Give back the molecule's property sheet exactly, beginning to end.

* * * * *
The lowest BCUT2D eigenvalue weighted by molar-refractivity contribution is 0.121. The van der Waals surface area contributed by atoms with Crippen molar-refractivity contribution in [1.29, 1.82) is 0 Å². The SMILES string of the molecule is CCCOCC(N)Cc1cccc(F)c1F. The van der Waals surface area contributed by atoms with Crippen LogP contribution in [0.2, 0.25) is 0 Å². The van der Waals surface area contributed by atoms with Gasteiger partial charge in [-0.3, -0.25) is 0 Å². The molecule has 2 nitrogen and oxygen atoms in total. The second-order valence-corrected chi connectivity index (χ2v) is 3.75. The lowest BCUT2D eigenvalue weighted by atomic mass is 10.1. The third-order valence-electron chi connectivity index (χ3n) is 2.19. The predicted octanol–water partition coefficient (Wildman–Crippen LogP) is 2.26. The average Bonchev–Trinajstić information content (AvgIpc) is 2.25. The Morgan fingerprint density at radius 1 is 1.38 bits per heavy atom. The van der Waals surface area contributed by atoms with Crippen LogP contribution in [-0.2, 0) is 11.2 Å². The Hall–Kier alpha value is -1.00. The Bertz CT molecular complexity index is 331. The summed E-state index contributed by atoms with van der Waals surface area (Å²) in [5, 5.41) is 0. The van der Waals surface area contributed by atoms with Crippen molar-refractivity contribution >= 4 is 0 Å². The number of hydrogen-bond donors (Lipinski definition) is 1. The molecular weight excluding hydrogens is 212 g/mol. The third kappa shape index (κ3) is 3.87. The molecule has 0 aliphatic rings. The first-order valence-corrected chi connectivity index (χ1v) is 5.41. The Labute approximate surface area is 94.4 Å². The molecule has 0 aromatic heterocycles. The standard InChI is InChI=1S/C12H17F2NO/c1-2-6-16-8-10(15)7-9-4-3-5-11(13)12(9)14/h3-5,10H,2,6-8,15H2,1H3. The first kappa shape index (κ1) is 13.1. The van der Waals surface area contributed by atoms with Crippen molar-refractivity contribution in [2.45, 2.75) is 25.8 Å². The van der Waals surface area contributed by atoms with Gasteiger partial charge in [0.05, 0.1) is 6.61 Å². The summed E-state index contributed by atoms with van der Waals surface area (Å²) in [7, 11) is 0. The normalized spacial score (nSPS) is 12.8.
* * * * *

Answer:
The lowest BCUT2D eigenvalue weighted by molar-refractivity contribution is 0.121. The van der Waals surface area contributed by atoms with Crippen molar-refractivity contribution in [1.29, 1.82) is 0 Å². The SMILES string of the molecule is CCCOCC(N)Cc1cccc(F)c1F. The van der Waals surface area contributed by atoms with Crippen LogP contribution in [0.2, 0.25) is 0 Å². The van der Waals surface area contributed by atoms with Gasteiger partial charge in [-0.3, -0.25) is 0 Å². The molecule has 2 nitrogen and oxygen atoms in total. The second-order valence-corrected chi connectivity index (χ2v) is 3.75. The lowest BCUT2D eigenvalue weighted by atomic mass is 10.1. The third-order valence-electron chi connectivity index (χ3n) is 2.19. The predicted octanol–water partition coefficient (Wildman–Crippen LogP) is 2.26. The average Bonchev–Trinajstić information content (AvgIpc) is 2.25. The Morgan fingerprint density at radius 1 is 1.38 bits per heavy atom. The van der Waals surface area contributed by atoms with Crippen LogP contribution in [-0.2, 0) is 11.2 Å². The Hall–Kier alpha value is -1.00. The Bertz CT molecular complexity index is 331. The summed E-state index contributed by atoms with van der Waals surface area (Å²) in [5, 5.41) is 0. The van der Waals surface area contributed by atoms with Crippen molar-refractivity contribution >= 4 is 0 Å². The number of hydrogen-bond donors (Lipinski definition) is 1. The molecular weight excluding hydrogens is 212 g/mol. The third kappa shape index (κ3) is 3.87. The molecule has 0 aliphatic rings. The first-order valence-corrected chi connectivity index (χ1v) is 5.41. The Labute approximate surface area is 94.4 Å². The molecule has 0 aromatic heterocycles. The standard InChI is InChI=1S/C12H17F2NO/c1-2-6-16-8-10(15)7-9-4-3-5-11(13)12(9)14/h3-5,10H,2,6-8,15H2,1H3. The first kappa shape index (κ1) is 13.1. The van der Waals surface area contributed by atoms with Crippen molar-refractivity contribution in [2.45, 2.75) is 25.8 Å². The van der Waals surface area contributed by atoms with Gasteiger partial charge in [0.05, 0.1) is 6.61 Å². The summed E-state index contributed by atoms with van der Waals surface area (Å²) in [7, 11) is 0. The normalized spacial score (nSPS) is 12.8.